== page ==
Saturday, April 9, 2016

Dance Theatre of Harlem's season at New York City Center

Nayara Lopes, Chyrstyn Fentroy and Stephanie Rae Williams
of Dance Theatre of Harlem in Dianne McIntyre's Change
(photo: Jeff Cravotta)

Classical ballet isn't really my beat (or my jam), and I'll admit it's been quite a while since I've seen Dance Theatre of Harlem which now appears to be doing its best work as...contemporary dancers!

Last night's show at New York City Center bolstered that conclusion. Elena Kunikova's stodgy, if pleasant, classicism in Divertimento does nothing to help these dancers go out there and "sparkle like diamonds"--Virginia Johnson's final instruction to her company. Although intended as a kind of sampling of and homage to story ballet roles and traditions, it seems stuck in its imagery, and some dancers aren't even prepared to ride the music (Glinka) or, with the exception of Brazil-born Ingrid Silva, to look as if they genuinely enjoy what they are dancing.

Chyrstyn Fentroy's dancing in When Love (2012), a contemporary duet by Helen Pickett, acts as a buffer against the work's syrupy romanticism about the "very old, old story of love." Here's a real diamond for Johnson. Supple. Playful. Ardent. The engine of this piece, Fentroy's alive from the inside, uncorking energy that even makes suitor Jorge Andres Villarini seem a little sharper than usual. Back in 2015, Dance Magazine advised us to keep an eye on Fentroy, and I can well understand why.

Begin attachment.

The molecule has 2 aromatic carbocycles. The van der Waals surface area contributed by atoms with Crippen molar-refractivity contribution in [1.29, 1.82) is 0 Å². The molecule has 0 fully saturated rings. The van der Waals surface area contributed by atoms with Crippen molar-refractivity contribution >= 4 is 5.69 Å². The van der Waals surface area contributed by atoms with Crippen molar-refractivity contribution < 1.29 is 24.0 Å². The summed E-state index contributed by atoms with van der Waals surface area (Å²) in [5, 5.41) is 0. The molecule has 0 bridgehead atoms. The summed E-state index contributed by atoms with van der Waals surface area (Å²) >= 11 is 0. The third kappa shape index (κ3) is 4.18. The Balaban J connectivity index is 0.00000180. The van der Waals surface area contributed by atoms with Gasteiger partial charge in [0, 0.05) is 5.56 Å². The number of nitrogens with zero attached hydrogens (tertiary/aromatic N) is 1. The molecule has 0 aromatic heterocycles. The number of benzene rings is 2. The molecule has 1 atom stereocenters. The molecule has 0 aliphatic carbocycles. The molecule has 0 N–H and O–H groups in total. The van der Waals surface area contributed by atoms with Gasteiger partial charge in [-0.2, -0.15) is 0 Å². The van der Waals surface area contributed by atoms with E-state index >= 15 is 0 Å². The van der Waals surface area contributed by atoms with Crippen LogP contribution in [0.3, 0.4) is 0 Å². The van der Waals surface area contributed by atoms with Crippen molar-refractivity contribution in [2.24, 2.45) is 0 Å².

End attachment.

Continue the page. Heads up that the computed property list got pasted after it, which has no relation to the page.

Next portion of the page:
ChangeDianne McIntyre's tribute to oft-unheralded women of color ("warriors for change"), benefits from tapping a similar vigor shared by DTH's current corps of women. Another contemporary piece--reflective of McIntyre's long, lauded career in modern dance--it serves dancers like Stephanie Rae WilliamsLindsey Croop and Nayara Lopes well to the extent that technique, rather than existing for display alone, shades into expression, conviction and meaning.

Change evokes Black spirituality, struggle and achievement. Late in the work, the trio appears in multi-shaded leotards made of scraps from tights worn from former DTH dancers, and I am mindful of the current season's emphasis on women choreographers and the legacy of Black women in ballet. But I had a moment when, towards the end, movements refocused my thinking from dance to sports--sprinters, broad-shouldered swimmers, Serena Williams. Why Serena Williams--though I adore her--when ballet has its own Black sheroes? Did my mind go there--and possibly McIntyre's, too--because that's the way we see things here in Americaland? Someday, perhaps, more of our youngsters will also look to dance, readily and directly, for exemplars of courage.

Not to be completely outdone by the ladies, the men of DTH finally find and unleash their energy--and then some--for Nacho Duato's flashy Coming Together (1991; DTH premiere, 2015).  But can I take a minute to single out Anthony Javier Savoy? Whether whipping through Coming Together with his mates or showing his elegant partnering skills in Divertimento, Savoy models the proper combination of reliable, focused technique and equally focused presence. Like Fentroy, he's another special diamond to treasure.

The DTH season concludes today with performances at 2pm (Program B) and 8pm (Program A). For specific programming and cast information and tickets, click here.

New York City Center
131 W 55th St (between 6th and 7th Avenues), Manhattan

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